By Harichandan Arakali
BANGALORE, India (Reuters) - Thousands of people from India's northeast fled from the southern city of Bangalore on Thursday as fear grew of a backlash over violence against Muslims in the state of Assam and neighboring Myanmar.
Over the weekend, two people were killed and 55 wounded when about 10,000 people rioted in the financial capital of Mumbai after Muslims held a protest against violence against members of their religion.
Muslims across India have been alarmed by clashes in recent weeks between indigenous people in the northeastern state of Assam and Muslim settlers from neighboring Bangladesh. About 75 people have been killed and more than 400,000 displaced.
Separately, at least 80 people were killed and tens of thousands were displaced in the western Myanmar state of Rakhine in days of clashes between members of the majority Buddhist community and minority Muslims that erupted in June.
The violence has angered Muslims around the world and raised tension in India where religious and ethnic divisions have simmered for decades, occasionally erupting into communal blood-letting.
Rumours of revenge attacks by angry Muslims have been swirling, many carried on social media. Adding to the climate of fear was a knife attack on a Tibetan student in a town near Bangalore although the circumstances were not clear.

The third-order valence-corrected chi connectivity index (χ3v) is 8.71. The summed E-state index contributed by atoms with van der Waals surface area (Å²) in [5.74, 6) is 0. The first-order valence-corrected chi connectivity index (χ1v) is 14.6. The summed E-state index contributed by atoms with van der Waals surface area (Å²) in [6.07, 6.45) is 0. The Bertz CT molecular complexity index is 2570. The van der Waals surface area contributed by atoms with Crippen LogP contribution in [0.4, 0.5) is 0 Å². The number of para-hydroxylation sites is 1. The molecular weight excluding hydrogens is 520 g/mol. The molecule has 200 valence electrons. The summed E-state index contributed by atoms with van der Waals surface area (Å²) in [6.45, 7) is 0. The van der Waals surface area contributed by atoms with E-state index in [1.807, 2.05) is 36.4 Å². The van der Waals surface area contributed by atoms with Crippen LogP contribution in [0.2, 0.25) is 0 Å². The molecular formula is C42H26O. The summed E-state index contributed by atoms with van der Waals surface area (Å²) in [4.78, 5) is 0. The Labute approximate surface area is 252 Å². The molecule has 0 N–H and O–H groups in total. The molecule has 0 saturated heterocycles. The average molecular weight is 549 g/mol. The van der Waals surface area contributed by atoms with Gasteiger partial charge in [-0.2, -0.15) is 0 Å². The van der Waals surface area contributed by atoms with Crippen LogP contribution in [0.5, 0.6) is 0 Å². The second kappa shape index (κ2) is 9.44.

The jitters sent throngs of northeasterners to Bangalore railway station, looking for a ride home.
"Right now people from the northeast have got threats to vacate their houses and some of them got beaten up here and there," said Vivek Raj Kumar, a member of a group representing students from the northeastern state of Manipur.
Railway authorities laid on two extra trains on Wednesday night to take about 7,000 people on the two-day journey to Assam.
MORE VIOLENCE IN THE HILLS
Top interior ministry official R.K Singh called for calm and said people from the northeast were safe anywhere in the country. He blamed "rumor-mongering" for the panic.
Assam's Chief Minister Tarun Gogoi said rumours were spreading "like wildfire" over social media and mobile telephone text messages.
"New technology is responsible for spreading rumours. It moves faster and reaches more people," Gogoi said.
But fresh violence flared in previously calm areas of the hill state of Assam on Thursday, with a mob of hundreds of people burning a bus and a bridge, apparently in retaliation for a similar attack on a car, officials said.
Police opened fire to disperse another mob and one person was injured.
Analysts have accused political parties and religious organizations of exploiting ethnic tension for their ends.
The Hindu nationalist opposition Bharatiya Janata Party (BJP), which has in the past been accused of fomenting Hindu-Muslim violence, blames the Assam riots on uncontrolled immigration into the state from Muslim-majority Bangladesh.
It says the Congress party, which leads a ruling coalition, allows immigration to win votes from new arrivals.
A BJP chief in the eastern state of Odisha called on Thursday for all illegal Bangladeshi immigrants to be identified and expelled.
(Additional reporting by Diksha Madhok, Biswajyoti Das and Jatindra Dash; Writing by Frank Jack Daniel; Editing by Robert Birsel)